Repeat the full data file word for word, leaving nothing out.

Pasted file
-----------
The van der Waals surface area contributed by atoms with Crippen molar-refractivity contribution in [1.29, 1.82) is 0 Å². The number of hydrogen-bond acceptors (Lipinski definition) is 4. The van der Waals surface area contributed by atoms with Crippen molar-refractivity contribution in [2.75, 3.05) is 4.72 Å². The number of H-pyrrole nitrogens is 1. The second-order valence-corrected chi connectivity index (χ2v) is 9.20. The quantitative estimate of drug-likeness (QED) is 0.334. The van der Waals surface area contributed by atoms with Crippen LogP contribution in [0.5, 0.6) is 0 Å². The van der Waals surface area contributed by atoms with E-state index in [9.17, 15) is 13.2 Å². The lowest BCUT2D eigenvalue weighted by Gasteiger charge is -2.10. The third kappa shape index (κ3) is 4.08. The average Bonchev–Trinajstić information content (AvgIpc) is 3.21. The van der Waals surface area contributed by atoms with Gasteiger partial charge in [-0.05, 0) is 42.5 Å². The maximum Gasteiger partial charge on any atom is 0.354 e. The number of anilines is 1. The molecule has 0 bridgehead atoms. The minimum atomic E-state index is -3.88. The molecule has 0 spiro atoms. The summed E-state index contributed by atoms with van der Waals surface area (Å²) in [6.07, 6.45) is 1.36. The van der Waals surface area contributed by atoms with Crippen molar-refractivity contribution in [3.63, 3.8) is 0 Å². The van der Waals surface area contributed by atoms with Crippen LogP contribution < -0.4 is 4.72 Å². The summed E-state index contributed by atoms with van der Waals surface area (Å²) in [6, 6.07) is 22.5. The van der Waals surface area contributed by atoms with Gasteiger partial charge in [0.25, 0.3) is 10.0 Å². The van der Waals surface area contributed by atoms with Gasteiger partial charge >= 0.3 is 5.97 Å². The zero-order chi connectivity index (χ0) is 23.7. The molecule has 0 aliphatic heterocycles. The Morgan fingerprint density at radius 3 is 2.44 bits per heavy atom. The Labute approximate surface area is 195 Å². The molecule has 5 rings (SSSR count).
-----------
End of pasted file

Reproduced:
The van der Waals surface area contributed by atoms with Crippen molar-refractivity contribution in [1.29, 1.82) is 0 Å². The number of hydrogen-bond acceptors (Lipinski definition) is 4. The van der Waals surface area contributed by atoms with Crippen molar-refractivity contribution in [2.75, 3.05) is 4.72 Å². The number of H-pyrrole nitrogens is 1. The second-order valence-corrected chi connectivity index (χ2v) is 9.20. The quantitative estimate of drug-likeness (QED) is 0.334. The van der Waals surface area contributed by atoms with Crippen LogP contribution in [0.5, 0.6) is 0 Å². The van der Waals surface area contributed by atoms with E-state index in [9.17, 15) is 13.2 Å². The lowest BCUT2D eigenvalue weighted by Gasteiger charge is -2.10. The third kappa shape index (κ3) is 4.08. The average Bonchev–Trinajstić information content (AvgIpc) is 3.21. The van der Waals surface area contributed by atoms with Gasteiger partial charge in [-0.05, 0) is 42.5 Å². The maximum Gasteiger partial charge on any atom is 0.354 e. The number of anilines is 1. The molecule has 0 bridgehead atoms. The minimum atomic E-state index is -3.88. The molecule has 0 spiro atoms. The summed E-state index contributed by atoms with van der Waals surface area (Å²) in [6.07, 6.45) is 1.36. The van der Waals surface area contributed by atoms with Crippen molar-refractivity contribution in [3.63, 3.8) is 0 Å². The van der Waals surface area contributed by atoms with Crippen LogP contribution < -0.4 is 4.72 Å². The summed E-state index contributed by atoms with van der Waals surface area (Å²) in [6, 6.07) is 22.5. The van der Waals surface area contributed by atoms with Gasteiger partial charge in [0.25, 0.3) is 10.0 Å². The van der Waals surface area contributed by atoms with Gasteiger partial charge >= 0.3 is 5.97 Å². The zero-order chi connectivity index (χ0) is 23.7. The molecule has 0 aliphatic heterocycles. The Morgan fingerprint density at radius 3 is 2.44 bits per heavy atom. The Labute approximate surface area is 195 Å². The molecule has 5 rings (SSSR count).